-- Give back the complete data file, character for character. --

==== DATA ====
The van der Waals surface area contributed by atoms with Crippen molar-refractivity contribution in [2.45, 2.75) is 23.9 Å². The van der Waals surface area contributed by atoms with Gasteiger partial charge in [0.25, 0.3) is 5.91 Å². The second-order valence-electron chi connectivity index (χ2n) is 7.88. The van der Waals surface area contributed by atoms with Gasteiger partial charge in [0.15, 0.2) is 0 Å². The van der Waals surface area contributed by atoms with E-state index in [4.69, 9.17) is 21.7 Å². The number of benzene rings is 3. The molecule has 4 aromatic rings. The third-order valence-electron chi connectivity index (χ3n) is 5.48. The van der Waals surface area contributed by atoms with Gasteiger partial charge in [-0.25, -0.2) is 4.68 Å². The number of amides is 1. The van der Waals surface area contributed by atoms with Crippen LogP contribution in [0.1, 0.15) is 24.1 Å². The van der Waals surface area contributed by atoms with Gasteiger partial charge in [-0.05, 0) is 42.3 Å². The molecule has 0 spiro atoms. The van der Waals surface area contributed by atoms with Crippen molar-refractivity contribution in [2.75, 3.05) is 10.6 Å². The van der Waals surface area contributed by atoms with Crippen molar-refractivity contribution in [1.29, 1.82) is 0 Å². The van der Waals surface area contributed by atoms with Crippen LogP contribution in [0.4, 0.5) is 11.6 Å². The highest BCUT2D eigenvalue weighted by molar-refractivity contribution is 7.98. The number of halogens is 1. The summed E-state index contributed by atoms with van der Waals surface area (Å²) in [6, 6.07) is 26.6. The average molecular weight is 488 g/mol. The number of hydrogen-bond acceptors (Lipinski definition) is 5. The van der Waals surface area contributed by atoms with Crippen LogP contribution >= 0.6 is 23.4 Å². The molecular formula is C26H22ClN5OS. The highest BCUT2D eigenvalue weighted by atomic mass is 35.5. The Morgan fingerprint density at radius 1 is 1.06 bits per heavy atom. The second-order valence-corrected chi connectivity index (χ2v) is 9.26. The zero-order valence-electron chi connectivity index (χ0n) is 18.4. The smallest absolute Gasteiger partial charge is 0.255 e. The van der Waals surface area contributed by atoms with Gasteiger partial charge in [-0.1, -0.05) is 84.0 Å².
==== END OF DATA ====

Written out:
The van der Waals surface area contributed by atoms with Crippen molar-refractivity contribution in [2.45, 2.75) is 23.9 Å². The van der Waals surface area contributed by atoms with Gasteiger partial charge in [0.25, 0.3) is 5.91 Å². The second-order valence-electron chi connectivity index (χ2n) is 7.88. The van der Waals surface area contributed by atoms with Gasteiger partial charge in [0.15, 0.2) is 0 Å². The van der Waals surface area contributed by atoms with E-state index in [4.69, 9.17) is 21.7 Å². The number of benzene rings is 3. The molecule has 4 aromatic rings. The third-order valence-electron chi connectivity index (χ3n) is 5.48. The van der Waals surface area contributed by atoms with Gasteiger partial charge in [-0.25, -0.2) is 4.68 Å². The number of amides is 1. The van der Waals surface area contributed by atoms with Crippen LogP contribution in [0.1, 0.15) is 24.1 Å². The van der Waals surface area contributed by atoms with Gasteiger partial charge in [-0.05, 0) is 42.3 Å². The molecule has 0 spiro atoms. The van der Waals surface area contributed by atoms with Crippen molar-refractivity contribution in [2.75, 3.05) is 10.6 Å². The van der Waals surface area contributed by atoms with Crippen molar-refractivity contribution in [1.29, 1.82) is 0 Å². The van der Waals surface area contributed by atoms with Crippen LogP contribution in [0.4, 0.5) is 11.6 Å². The highest BCUT2D eigenvalue weighted by molar-refractivity contribution is 7.98. The number of halogens is 1. The summed E-state index contributed by atoms with van der Waals surface area (Å²) in [6, 6.07) is 26.6. The average molecular weight is 488 g/mol. The number of hydrogen-bond acceptors (Lipinski definition) is 5. The van der Waals surface area contributed by atoms with Crippen LogP contribution >= 0.6 is 23.4 Å². The molecular formula is C26H22ClN5OS. The highest BCUT2D eigenvalue weighted by atomic mass is 35.5. The Morgan fingerprint density at radius 1 is 1.06 bits per heavy atom. The second-order valence-corrected chi connectivity index (χ2v) is 9.26. The zero-order valence-electron chi connectivity index (χ0n) is 18.4. The smallest absolute Gasteiger partial charge is 0.255 e. The van der Waals surface area contributed by atoms with Gasteiger partial charge in [-0.1, -0.05) is 84.0 Å².